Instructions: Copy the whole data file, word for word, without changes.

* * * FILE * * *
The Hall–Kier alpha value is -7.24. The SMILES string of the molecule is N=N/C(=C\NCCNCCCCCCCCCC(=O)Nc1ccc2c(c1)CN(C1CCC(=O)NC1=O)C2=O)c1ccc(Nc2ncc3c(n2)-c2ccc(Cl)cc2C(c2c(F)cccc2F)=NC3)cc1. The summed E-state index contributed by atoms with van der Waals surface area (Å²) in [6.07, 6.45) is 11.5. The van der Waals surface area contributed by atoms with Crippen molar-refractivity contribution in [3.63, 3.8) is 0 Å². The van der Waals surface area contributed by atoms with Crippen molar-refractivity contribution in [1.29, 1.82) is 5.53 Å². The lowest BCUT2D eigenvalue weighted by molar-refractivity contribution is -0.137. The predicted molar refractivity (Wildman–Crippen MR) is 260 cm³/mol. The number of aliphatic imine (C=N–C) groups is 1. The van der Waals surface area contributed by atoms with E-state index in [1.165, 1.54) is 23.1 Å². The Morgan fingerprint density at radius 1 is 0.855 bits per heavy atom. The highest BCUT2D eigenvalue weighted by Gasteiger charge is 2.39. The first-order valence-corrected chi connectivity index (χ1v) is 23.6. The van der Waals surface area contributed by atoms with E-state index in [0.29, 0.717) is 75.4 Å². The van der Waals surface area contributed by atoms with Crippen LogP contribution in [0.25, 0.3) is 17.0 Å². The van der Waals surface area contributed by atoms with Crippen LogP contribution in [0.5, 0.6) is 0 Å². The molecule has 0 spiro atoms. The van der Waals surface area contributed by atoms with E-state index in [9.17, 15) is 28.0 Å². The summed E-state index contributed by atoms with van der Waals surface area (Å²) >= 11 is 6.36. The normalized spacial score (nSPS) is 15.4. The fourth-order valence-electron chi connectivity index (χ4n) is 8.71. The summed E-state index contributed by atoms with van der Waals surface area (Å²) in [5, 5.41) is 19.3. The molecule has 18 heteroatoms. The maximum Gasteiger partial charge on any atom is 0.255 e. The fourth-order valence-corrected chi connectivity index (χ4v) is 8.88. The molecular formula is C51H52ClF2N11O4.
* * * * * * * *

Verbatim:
The Hall–Kier alpha value is -7.24. The SMILES string of the molecule is N=N/C(=C\NCCNCCCCCCCCCC(=O)Nc1ccc2c(c1)CN(C1CCC(=O)NC1=O)C2=O)c1ccc(Nc2ncc3c(n2)-c2ccc(Cl)cc2C(c2c(F)cccc2F)=NC3)cc1. The summed E-state index contributed by atoms with van der Waals surface area (Å²) in [6.07, 6.45) is 11.5. The van der Waals surface area contributed by atoms with Crippen molar-refractivity contribution in [3.63, 3.8) is 0 Å². The van der Waals surface area contributed by atoms with Crippen molar-refractivity contribution in [1.29, 1.82) is 5.53 Å². The lowest BCUT2D eigenvalue weighted by molar-refractivity contribution is -0.137. The predicted molar refractivity (Wildman–Crippen MR) is 260 cm³/mol. The number of aliphatic imine (C=N–C) groups is 1. The van der Waals surface area contributed by atoms with E-state index in [1.165, 1.54) is 23.1 Å². The Morgan fingerprint density at radius 1 is 0.855 bits per heavy atom. The highest BCUT2D eigenvalue weighted by Gasteiger charge is 2.39. The first-order valence-corrected chi connectivity index (χ1v) is 23.6. The van der Waals surface area contributed by atoms with E-state index in [0.29, 0.717) is 75.4 Å². The van der Waals surface area contributed by atoms with Crippen LogP contribution in [0.25, 0.3) is 17.0 Å². The van der Waals surface area contributed by atoms with Crippen LogP contribution in [0.5, 0.6) is 0 Å². The molecule has 0 spiro atoms. The van der Waals surface area contributed by atoms with E-state index in [9.17, 15) is 28.0 Å². The summed E-state index contributed by atoms with van der Waals surface area (Å²) >= 11 is 6.36. The normalized spacial score (nSPS) is 15.4. The fourth-order valence-electron chi connectivity index (χ4n) is 8.71. The summed E-state index contributed by atoms with van der Waals surface area (Å²) in [5, 5.41) is 19.3. The molecule has 18 heteroatoms. The maximum Gasteiger partial charge on any atom is 0.255 e. The fourth-order valence-corrected chi connectivity index (χ4v) is 8.88. The molecular formula is C51H52ClF2N11O4.